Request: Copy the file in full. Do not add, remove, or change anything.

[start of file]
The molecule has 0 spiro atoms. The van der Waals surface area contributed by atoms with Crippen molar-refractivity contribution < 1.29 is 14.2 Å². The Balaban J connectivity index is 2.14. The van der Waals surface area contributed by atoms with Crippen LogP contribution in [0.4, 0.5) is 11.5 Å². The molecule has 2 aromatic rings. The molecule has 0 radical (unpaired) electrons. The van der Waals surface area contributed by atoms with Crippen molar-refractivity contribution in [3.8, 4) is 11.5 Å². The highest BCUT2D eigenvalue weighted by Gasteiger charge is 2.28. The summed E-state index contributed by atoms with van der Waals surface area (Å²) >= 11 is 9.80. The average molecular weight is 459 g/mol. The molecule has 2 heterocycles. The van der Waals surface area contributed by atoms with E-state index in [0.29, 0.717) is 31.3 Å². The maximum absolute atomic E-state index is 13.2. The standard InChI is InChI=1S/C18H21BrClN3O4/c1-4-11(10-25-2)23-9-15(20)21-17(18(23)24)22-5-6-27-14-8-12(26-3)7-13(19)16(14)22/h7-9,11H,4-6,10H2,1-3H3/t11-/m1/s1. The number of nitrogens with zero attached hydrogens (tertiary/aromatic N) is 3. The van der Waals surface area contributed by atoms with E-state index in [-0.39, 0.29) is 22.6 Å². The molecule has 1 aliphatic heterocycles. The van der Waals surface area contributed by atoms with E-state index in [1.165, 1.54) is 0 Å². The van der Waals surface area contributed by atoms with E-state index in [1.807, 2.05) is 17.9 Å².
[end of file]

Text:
The molecule has 0 spiro atoms. The van der Waals surface area contributed by atoms with Crippen molar-refractivity contribution < 1.29 is 14.2 Å². The Balaban J connectivity index is 2.14. The van der Waals surface area contributed by atoms with Crippen LogP contribution in [0.4, 0.5) is 11.5 Å². The molecule has 2 aromatic rings. The molecule has 0 radical (unpaired) electrons. The van der Waals surface area contributed by atoms with Crippen molar-refractivity contribution in [3.8, 4) is 11.5 Å². The highest BCUT2D eigenvalue weighted by Gasteiger charge is 2.28. The summed E-state index contributed by atoms with van der Waals surface area (Å²) >= 11 is 9.80. The average molecular weight is 459 g/mol. The molecule has 2 heterocycles. The van der Waals surface area contributed by atoms with E-state index in [0.29, 0.717) is 31.3 Å². The maximum absolute atomic E-state index is 13.2. The standard InChI is InChI=1S/C18H21BrClN3O4/c1-4-11(10-25-2)23-9-15(20)21-17(18(23)24)22-5-6-27-14-8-12(26-3)7-13(19)16(14)22/h7-9,11H,4-6,10H2,1-3H3/t11-/m1/s1. The number of nitrogens with zero attached hydrogens (tertiary/aromatic N) is 3. The van der Waals surface area contributed by atoms with E-state index in [-0.39, 0.29) is 22.6 Å². The molecule has 1 aliphatic heterocycles. The van der Waals surface area contributed by atoms with E-state index in [1.165, 1.54) is 0 Å². The van der Waals surface area contributed by atoms with E-state index in [1.807, 2.05) is 17.9 Å².